CA’s upcoming product, eTrust Content Control, is now in beta. The new software initially combines e-mail and Web page scanning, but CA is considering integrating anti-viral capabilities in the future, too, says Ian Hameroff, CA’s security strategist. (One of the existing members of CA’s eTrust family is eTrust AntiVirus.)
A Web page scanning specialist called SurfControl has jumped into anti-spam and anti-viral filtering for e-mail. In terms of shipping products, SurfControl is currently “the only company with credible solutions for both e-mail and Web scanning,” according to Maureen Grey, research analyst at the GartnerGroup.
“Although the rules-crafting language and management tools are consistent, these are still two distinct products,” the Gartner analyst added.
Bigger Plans Ahead
Regardless of their current stature, many anti-spam vendors are mapping larger plans. MailFrontier, for example, brought out an anti-spam gateway earlier this year after taking its first step into anti-spam in 2002 with a desktop plug-in for Outlook.
MailFrontier’s Matador client for Outlook added support for Outlook Express, Hotmail, and IMAP in February. As differentiators for Matador, MailFrontier points to collaborative filtering — based on a conglomeration of user-identified spam — and “e-mail challenges,” meant to distinguish machine- from human-generated mail. “With the e-mail challenges, the sender might receive a picture back, and be asked to identify, ‘How many kittens?'” illustrates Grey.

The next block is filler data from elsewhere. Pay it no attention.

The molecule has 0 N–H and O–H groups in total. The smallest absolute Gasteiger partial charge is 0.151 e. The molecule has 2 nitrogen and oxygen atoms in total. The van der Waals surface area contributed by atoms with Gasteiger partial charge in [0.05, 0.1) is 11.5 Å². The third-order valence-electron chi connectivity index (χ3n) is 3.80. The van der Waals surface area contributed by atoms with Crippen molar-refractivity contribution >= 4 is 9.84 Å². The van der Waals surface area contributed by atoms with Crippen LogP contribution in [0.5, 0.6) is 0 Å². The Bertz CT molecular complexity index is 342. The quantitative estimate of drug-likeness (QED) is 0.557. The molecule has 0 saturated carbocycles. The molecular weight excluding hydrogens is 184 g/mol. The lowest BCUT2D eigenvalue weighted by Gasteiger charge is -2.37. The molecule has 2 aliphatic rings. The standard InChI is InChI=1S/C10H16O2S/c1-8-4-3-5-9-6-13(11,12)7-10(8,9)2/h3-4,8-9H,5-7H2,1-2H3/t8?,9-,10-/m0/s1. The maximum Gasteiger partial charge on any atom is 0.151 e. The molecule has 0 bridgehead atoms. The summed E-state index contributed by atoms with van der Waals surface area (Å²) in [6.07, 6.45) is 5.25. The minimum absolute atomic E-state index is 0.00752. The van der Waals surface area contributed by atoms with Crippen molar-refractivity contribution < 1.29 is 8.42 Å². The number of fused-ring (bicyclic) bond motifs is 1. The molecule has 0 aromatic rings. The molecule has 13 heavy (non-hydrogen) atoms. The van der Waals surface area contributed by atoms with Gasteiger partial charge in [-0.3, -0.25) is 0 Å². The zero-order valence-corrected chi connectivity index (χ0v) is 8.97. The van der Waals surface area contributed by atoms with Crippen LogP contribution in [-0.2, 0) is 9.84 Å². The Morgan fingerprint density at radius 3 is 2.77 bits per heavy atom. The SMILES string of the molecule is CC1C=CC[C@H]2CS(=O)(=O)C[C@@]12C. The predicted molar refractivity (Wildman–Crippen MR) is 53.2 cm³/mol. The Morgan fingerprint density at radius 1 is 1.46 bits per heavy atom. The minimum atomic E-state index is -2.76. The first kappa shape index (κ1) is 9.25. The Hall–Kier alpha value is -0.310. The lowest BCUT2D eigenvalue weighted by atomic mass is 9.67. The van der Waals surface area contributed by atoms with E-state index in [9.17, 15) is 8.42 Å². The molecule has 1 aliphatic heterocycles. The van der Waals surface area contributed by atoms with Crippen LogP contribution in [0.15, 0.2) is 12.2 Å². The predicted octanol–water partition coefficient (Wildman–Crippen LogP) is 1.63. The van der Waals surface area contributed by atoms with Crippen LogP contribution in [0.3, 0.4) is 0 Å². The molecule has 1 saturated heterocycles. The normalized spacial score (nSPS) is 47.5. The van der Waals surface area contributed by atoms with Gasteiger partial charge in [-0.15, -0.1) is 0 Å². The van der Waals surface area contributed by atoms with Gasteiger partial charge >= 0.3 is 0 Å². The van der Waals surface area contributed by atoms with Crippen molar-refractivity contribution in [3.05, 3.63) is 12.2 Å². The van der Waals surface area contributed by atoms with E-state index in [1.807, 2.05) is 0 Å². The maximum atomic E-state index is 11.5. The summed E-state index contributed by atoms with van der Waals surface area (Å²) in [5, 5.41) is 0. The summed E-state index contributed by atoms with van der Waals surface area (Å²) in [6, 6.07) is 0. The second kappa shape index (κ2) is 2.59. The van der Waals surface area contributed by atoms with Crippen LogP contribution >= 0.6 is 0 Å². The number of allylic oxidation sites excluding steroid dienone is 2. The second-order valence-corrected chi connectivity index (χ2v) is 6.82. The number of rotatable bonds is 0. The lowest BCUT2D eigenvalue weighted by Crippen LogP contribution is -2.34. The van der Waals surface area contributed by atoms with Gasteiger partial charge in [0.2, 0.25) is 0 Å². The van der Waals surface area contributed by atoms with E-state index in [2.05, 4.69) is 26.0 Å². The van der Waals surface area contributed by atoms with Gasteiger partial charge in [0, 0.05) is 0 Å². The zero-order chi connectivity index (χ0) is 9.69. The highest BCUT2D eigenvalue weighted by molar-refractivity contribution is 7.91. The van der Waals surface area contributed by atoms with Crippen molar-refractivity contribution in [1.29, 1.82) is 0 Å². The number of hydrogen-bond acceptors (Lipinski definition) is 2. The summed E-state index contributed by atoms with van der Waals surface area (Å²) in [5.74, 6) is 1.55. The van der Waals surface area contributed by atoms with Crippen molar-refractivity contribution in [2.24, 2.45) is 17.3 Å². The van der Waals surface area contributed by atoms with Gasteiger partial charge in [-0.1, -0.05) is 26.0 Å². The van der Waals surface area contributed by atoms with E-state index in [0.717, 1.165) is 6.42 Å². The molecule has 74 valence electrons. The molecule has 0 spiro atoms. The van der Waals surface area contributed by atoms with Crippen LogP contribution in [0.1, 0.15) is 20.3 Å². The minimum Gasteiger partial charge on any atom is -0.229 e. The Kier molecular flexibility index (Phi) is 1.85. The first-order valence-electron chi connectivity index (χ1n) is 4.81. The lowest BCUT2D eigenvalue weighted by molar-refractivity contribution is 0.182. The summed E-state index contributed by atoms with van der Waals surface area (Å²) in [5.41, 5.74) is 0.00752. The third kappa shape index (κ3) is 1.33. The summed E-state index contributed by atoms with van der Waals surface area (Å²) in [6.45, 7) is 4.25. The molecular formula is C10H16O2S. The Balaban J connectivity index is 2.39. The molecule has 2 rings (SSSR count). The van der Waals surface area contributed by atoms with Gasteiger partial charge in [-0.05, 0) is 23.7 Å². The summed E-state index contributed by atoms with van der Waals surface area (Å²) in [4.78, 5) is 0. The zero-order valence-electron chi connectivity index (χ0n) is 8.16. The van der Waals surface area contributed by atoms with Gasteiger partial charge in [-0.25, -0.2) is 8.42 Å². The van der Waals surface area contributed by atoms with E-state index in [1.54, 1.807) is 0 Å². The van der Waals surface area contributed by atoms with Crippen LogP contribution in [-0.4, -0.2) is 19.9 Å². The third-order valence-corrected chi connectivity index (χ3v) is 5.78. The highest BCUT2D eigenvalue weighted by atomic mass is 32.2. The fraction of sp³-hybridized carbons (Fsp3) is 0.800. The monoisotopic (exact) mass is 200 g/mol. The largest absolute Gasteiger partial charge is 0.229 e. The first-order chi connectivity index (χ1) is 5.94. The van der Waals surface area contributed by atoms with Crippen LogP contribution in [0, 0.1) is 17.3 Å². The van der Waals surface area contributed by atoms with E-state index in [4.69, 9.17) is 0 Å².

Further down the road, MailFrontier envisions adding other capabilities for mail management, including policy management, lifecycle administration, and “trusted network and other methods of certifying inter-company and company-consumer communication,” according to Pavni Diwanji, company CEO and co-founder.
For its part, anti-spam vendor and service provider BrightMail lures spammers to specially set up e-mail addresses called “honeypots.” Another free tool, Jackpot, is an SMTP honeypot application for Windows.
As mentioned before, many commercial features either have roots or parallels in freeware products, yet many administrators prefer the relative simplicity of shrinkwrapped products or subscription services (or both). “We purchased SurfControl E-Mail Filter due to the overwhelming amount of spam clogging our network. The product works extremely well and helps protect our company from junk e-mail everyday,” claims Albert Rodriguez, IT Manager at ImageMaster Financial Publishing, Inc.
Illinois Tool Works, on the other hand, has installed two of Mirapoint’s MessageDirector anti-spam hardware devices, reports Marc Pilano, IT director for the Fortune 200 manufacturing firm. Pilano thinks the devices, which sit at the edge of the network, will help prevent integration and licensing issues that might come up if each company division deployed its own anti-spam solutions.